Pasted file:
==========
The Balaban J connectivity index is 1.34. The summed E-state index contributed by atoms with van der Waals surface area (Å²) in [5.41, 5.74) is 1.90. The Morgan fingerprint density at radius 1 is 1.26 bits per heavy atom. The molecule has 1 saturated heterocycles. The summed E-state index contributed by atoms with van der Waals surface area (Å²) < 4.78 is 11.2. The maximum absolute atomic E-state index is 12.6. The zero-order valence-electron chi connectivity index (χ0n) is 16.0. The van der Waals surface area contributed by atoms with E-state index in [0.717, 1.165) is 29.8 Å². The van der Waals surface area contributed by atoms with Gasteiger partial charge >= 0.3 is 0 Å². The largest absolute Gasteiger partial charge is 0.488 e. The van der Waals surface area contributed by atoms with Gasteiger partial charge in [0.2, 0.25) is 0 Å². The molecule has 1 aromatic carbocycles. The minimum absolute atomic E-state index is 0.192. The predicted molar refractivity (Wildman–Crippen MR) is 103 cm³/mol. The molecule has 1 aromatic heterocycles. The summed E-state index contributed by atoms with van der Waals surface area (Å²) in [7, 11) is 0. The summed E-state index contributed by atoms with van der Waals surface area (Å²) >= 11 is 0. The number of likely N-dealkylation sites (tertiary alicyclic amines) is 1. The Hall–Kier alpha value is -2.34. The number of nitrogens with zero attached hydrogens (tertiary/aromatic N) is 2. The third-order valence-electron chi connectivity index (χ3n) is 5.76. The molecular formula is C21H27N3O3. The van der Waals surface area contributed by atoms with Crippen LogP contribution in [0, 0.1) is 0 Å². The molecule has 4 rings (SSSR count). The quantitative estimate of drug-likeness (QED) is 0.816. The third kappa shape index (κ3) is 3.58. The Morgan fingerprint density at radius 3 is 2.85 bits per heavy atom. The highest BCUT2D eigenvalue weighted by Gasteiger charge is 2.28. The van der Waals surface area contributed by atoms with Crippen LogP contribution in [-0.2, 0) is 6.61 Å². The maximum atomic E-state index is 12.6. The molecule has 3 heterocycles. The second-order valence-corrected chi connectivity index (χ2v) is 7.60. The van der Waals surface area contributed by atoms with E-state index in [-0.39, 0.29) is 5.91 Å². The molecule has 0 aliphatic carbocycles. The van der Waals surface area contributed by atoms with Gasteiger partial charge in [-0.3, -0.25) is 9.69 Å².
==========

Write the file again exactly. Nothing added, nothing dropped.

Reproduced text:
The Balaban J connectivity index is 1.34. The summed E-state index contributed by atoms with van der Waals surface area (Å²) in [5.41, 5.74) is 1.90. The Morgan fingerprint density at radius 1 is 1.26 bits per heavy atom. The molecule has 1 saturated heterocycles. The summed E-state index contributed by atoms with van der Waals surface area (Å²) < 4.78 is 11.2. The maximum absolute atomic E-state index is 12.6. The zero-order valence-electron chi connectivity index (χ0n) is 16.0. The van der Waals surface area contributed by atoms with E-state index in [0.717, 1.165) is 29.8 Å². The van der Waals surface area contributed by atoms with Gasteiger partial charge >= 0.3 is 0 Å². The largest absolute Gasteiger partial charge is 0.488 e. The van der Waals surface area contributed by atoms with Gasteiger partial charge in [0.2, 0.25) is 0 Å². The molecule has 1 aromatic carbocycles. The minimum absolute atomic E-state index is 0.192. The predicted molar refractivity (Wildman–Crippen MR) is 103 cm³/mol. The molecule has 1 aromatic heterocycles. The summed E-state index contributed by atoms with van der Waals surface area (Å²) in [7, 11) is 0. The summed E-state index contributed by atoms with van der Waals surface area (Å²) >= 11 is 0. The number of likely N-dealkylation sites (tertiary alicyclic amines) is 1. The Hall–Kier alpha value is -2.34. The number of nitrogens with zero attached hydrogens (tertiary/aromatic N) is 2. The third-order valence-electron chi connectivity index (χ3n) is 5.76. The molecular formula is C21H27N3O3. The van der Waals surface area contributed by atoms with Crippen LogP contribution in [0, 0.1) is 0 Å². The molecule has 4 rings (SSSR count). The quantitative estimate of drug-likeness (QED) is 0.816. The third kappa shape index (κ3) is 3.58. The Morgan fingerprint density at radius 3 is 2.85 bits per heavy atom. The highest BCUT2D eigenvalue weighted by Gasteiger charge is 2.28. The van der Waals surface area contributed by atoms with Crippen LogP contribution in [-0.2, 0) is 6.61 Å². The maximum atomic E-state index is 12.6. The molecule has 3 heterocycles. The second-order valence-corrected chi connectivity index (χ2v) is 7.60. The van der Waals surface area contributed by atoms with E-state index in [-0.39, 0.29) is 5.91 Å². The molecule has 0 aliphatic carbocycles. The van der Waals surface area contributed by atoms with Gasteiger partial charge in [-0.3, -0.25) is 9.69 Å².